Here's what they had to say -
1. Exercise - Without regular exercise I know that my mental health would suffer. Periods of my life when I didn't make time for exercise are some of my lowest.
It's not just any exercise - I need to get my heart rate up, feel a sweat and be out of breath. That doesn't mean I have to go for a 60-minute run or hit the gym for a long session.
A 15 minute HIIT session, some skipping in the back garden or even a quick fast/slow run up and down my street makes the difference.
2. Medication - It took me a long time to accept that I needed medication to help me with my mental health. I refused the prescription on a number of occasions.
It was only when a friend said, 'Now if you had a heart condition or an infection you wouldn't hesitate to take the medication prescribed.' She was right.
It took a number of tries to find a medication that worked and only a short time to see a massive difference.
3. Mindfulness - When I first heard about Mindfulness I thought it was just a fad, a trend, something that would be forgotten about.
For whatever reason I found myself spotting more and more adverts on social media about Mindfulness apps.
So when one was available for a free month's trial I thought I'd give it a go. My husband and I now do a short session each evening before bed using an app.
There's lots of them available. It has taught me ways to manage stressful or anxious times in day to day life.
4. Cut down on the alcohol - It was a long time before I realised that I had developed a bad relationship with alcohol following my child's diagnosis.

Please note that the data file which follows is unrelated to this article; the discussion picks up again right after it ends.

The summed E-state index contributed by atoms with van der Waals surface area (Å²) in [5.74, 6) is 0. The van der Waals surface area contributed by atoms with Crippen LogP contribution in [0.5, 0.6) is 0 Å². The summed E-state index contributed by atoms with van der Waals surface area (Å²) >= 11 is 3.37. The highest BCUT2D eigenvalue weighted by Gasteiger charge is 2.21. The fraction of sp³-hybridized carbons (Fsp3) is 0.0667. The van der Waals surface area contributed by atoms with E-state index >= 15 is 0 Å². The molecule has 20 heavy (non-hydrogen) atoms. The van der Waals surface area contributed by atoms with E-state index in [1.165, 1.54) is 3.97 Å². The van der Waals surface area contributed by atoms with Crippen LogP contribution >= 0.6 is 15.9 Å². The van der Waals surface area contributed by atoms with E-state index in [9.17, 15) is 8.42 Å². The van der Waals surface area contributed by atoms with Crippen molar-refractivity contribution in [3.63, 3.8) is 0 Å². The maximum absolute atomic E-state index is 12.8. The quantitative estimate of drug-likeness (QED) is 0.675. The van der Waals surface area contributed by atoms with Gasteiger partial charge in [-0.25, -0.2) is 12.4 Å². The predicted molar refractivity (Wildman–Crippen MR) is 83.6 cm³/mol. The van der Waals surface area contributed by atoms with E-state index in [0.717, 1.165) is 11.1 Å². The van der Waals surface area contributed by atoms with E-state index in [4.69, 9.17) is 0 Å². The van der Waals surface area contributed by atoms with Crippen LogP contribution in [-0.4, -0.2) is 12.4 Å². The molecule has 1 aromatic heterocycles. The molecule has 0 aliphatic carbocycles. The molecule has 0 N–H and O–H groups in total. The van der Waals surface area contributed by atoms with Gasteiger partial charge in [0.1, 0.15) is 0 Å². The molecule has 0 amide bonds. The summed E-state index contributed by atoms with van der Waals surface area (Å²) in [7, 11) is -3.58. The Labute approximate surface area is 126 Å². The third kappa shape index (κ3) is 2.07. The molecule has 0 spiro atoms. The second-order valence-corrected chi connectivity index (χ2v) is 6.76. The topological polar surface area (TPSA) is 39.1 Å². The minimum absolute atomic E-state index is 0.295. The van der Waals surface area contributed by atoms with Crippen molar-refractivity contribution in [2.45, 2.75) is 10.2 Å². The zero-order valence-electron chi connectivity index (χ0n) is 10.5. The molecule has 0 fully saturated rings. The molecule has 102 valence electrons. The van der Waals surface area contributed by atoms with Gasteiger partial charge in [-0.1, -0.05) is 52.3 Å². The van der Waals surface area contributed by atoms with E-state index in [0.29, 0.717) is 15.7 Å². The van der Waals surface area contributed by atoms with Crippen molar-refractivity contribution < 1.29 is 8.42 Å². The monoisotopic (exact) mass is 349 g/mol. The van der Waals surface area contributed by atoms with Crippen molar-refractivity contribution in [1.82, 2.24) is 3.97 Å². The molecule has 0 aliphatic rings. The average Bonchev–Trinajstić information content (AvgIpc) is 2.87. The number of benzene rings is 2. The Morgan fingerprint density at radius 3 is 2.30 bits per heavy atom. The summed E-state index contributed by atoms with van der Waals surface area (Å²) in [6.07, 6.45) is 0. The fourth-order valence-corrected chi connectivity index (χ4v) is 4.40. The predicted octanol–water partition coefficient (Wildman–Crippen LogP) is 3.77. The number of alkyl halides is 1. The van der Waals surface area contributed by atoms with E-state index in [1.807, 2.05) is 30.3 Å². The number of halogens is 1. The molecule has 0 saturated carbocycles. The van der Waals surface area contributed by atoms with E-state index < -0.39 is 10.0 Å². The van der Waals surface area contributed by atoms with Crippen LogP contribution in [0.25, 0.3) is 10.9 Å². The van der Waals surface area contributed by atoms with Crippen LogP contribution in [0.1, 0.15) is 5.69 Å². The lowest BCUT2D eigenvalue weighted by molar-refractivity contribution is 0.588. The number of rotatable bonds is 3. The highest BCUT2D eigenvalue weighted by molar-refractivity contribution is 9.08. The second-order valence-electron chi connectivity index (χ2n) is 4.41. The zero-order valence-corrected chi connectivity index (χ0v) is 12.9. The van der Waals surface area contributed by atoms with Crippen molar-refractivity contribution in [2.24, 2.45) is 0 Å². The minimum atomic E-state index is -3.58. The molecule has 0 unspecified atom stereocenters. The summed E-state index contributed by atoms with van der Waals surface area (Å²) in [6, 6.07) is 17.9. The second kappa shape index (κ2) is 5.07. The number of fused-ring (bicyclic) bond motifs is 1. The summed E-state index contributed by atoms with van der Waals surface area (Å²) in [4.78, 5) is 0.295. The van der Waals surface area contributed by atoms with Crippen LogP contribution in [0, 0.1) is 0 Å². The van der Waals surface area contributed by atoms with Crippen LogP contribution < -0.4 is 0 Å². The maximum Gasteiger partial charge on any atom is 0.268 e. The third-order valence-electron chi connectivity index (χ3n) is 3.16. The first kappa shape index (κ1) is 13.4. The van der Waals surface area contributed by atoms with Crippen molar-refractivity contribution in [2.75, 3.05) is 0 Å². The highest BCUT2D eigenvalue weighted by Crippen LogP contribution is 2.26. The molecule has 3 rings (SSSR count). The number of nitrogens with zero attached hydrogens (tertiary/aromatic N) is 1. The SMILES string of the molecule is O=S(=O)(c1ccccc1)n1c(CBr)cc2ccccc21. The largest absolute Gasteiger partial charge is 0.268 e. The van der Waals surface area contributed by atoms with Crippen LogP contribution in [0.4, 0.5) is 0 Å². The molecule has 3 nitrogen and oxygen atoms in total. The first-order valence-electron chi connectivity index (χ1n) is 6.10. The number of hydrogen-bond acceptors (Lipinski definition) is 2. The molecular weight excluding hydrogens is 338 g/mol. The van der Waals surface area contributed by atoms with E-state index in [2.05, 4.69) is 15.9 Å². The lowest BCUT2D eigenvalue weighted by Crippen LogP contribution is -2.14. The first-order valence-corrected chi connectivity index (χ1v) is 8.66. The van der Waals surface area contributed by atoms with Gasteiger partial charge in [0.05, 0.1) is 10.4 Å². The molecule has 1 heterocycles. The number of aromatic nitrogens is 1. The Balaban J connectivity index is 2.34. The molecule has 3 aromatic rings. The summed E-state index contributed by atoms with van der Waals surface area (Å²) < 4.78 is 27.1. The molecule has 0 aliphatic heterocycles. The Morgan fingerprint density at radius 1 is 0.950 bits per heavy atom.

It sort of crept up on me.
Although I was never drunk, I realised that I began to crave or even rely on my evening glass of wine to help me relax or wind down after a chaotic day.
Weekend wine, became everyday wine and one became two glasses - I was not on a good path.
Now I very rarely drink and have taken up some hobbies instead. I've got back in to sewing which was my pre-children passion.
5. Cognitive Behavioural Therapy - I was very lucky that I was able to access CBT through the NHS after a fairly short wait. I know others aren't so fortunate.
My therapist really helped me take a step back and re-evaluate my situation and make better decisions. So for example I can now say no, it's not my role to be everything to everyone.
6. Diet - So simple but so effective.
I used to forget to eat all the time. So busy sorting meds out, rushing to appointments, fitting in therapy, picking up prescriptions.
Then I'd find myself absolutely starving so I'd grab the nearest bar of chocolate or fizzy drinks.
Sugar high, followed by sugar slump.
I knew this couldn't continue. I wasn't setting my kids a good example for a start.
At particularly stressful times in life, I find even the smallest things difficult to cope with including PMT.
I never realised how following a good healthy diet would not just help my body but also my mind.
Having a good diet has made a massive difference.
7. Friends & family - Being around people has always been important to me. I'm part of a large family.
Following my child's diagnosis. I did cut myself off from others.
I didn't know how to answer their questions. I didn't always want to see their typically developing children or hear about their 'normal' lives.
The downside of this was the loneliness which had a major impact on my mental health especially as I was such a social person.
I took it step by step - starting going to some family occasions or friends get togethers for very short periods.
I'd pop in for 30 minutes eventually building it up until now I'm glad of the support of those closest to me.
What are your top tips for maintaining good mental health - comment below!